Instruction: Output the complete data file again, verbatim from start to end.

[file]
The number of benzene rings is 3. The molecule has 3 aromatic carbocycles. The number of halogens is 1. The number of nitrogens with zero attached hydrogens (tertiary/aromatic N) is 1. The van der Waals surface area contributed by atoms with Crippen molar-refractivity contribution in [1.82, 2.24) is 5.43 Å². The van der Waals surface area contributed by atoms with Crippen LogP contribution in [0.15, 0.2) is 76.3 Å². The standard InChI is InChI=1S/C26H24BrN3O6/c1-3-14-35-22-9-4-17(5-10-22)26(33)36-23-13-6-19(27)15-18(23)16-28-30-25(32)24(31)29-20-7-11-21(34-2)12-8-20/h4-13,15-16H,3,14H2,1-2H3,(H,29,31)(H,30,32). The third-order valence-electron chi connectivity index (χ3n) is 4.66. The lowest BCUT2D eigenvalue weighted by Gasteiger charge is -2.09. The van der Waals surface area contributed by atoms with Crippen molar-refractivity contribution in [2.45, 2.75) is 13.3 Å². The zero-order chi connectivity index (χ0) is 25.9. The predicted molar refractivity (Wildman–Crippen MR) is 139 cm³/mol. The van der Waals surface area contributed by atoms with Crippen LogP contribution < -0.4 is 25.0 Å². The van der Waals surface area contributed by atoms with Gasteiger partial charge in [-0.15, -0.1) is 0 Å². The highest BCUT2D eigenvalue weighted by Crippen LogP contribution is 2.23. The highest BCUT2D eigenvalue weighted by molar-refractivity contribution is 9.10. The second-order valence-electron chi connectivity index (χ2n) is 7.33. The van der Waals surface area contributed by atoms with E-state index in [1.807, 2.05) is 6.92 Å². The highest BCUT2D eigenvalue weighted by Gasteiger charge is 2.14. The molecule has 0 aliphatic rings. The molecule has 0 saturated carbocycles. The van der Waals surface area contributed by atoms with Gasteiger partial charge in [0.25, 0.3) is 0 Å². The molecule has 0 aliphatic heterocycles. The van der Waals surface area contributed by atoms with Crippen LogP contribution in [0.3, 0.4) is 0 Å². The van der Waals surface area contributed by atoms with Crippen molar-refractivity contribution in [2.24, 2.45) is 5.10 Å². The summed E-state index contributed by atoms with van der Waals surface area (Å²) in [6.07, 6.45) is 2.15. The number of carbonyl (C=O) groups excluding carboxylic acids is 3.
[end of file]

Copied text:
The number of benzene rings is 3. The molecule has 3 aromatic carbocycles. The number of halogens is 1. The number of nitrogens with zero attached hydrogens (tertiary/aromatic N) is 1. The van der Waals surface area contributed by atoms with Crippen molar-refractivity contribution in [1.82, 2.24) is 5.43 Å². The van der Waals surface area contributed by atoms with Crippen LogP contribution in [0.15, 0.2) is 76.3 Å². The standard InChI is InChI=1S/C26H24BrN3O6/c1-3-14-35-22-9-4-17(5-10-22)26(33)36-23-13-6-19(27)15-18(23)16-28-30-25(32)24(31)29-20-7-11-21(34-2)12-8-20/h4-13,15-16H,3,14H2,1-2H3,(H,29,31)(H,30,32). The third-order valence-electron chi connectivity index (χ3n) is 4.66. The lowest BCUT2D eigenvalue weighted by Gasteiger charge is -2.09. The van der Waals surface area contributed by atoms with Crippen molar-refractivity contribution in [2.45, 2.75) is 13.3 Å². The zero-order chi connectivity index (χ0) is 25.9. The predicted molar refractivity (Wildman–Crippen MR) is 139 cm³/mol. The van der Waals surface area contributed by atoms with Crippen LogP contribution < -0.4 is 25.0 Å². The van der Waals surface area contributed by atoms with Gasteiger partial charge in [-0.15, -0.1) is 0 Å². The highest BCUT2D eigenvalue weighted by Crippen LogP contribution is 2.23. The highest BCUT2D eigenvalue weighted by molar-refractivity contribution is 9.10. The second-order valence-electron chi connectivity index (χ2n) is 7.33. The van der Waals surface area contributed by atoms with E-state index in [1.807, 2.05) is 6.92 Å². The highest BCUT2D eigenvalue weighted by Gasteiger charge is 2.14. The molecule has 0 aliphatic rings. The molecule has 0 saturated carbocycles. The van der Waals surface area contributed by atoms with Gasteiger partial charge in [0.25, 0.3) is 0 Å². The molecule has 0 aliphatic heterocycles. The van der Waals surface area contributed by atoms with Crippen LogP contribution in [0.3, 0.4) is 0 Å². The van der Waals surface area contributed by atoms with Crippen molar-refractivity contribution in [2.24, 2.45) is 5.10 Å². The summed E-state index contributed by atoms with van der Waals surface area (Å²) in [6.07, 6.45) is 2.15. The number of carbonyl (C=O) groups excluding carboxylic acids is 3.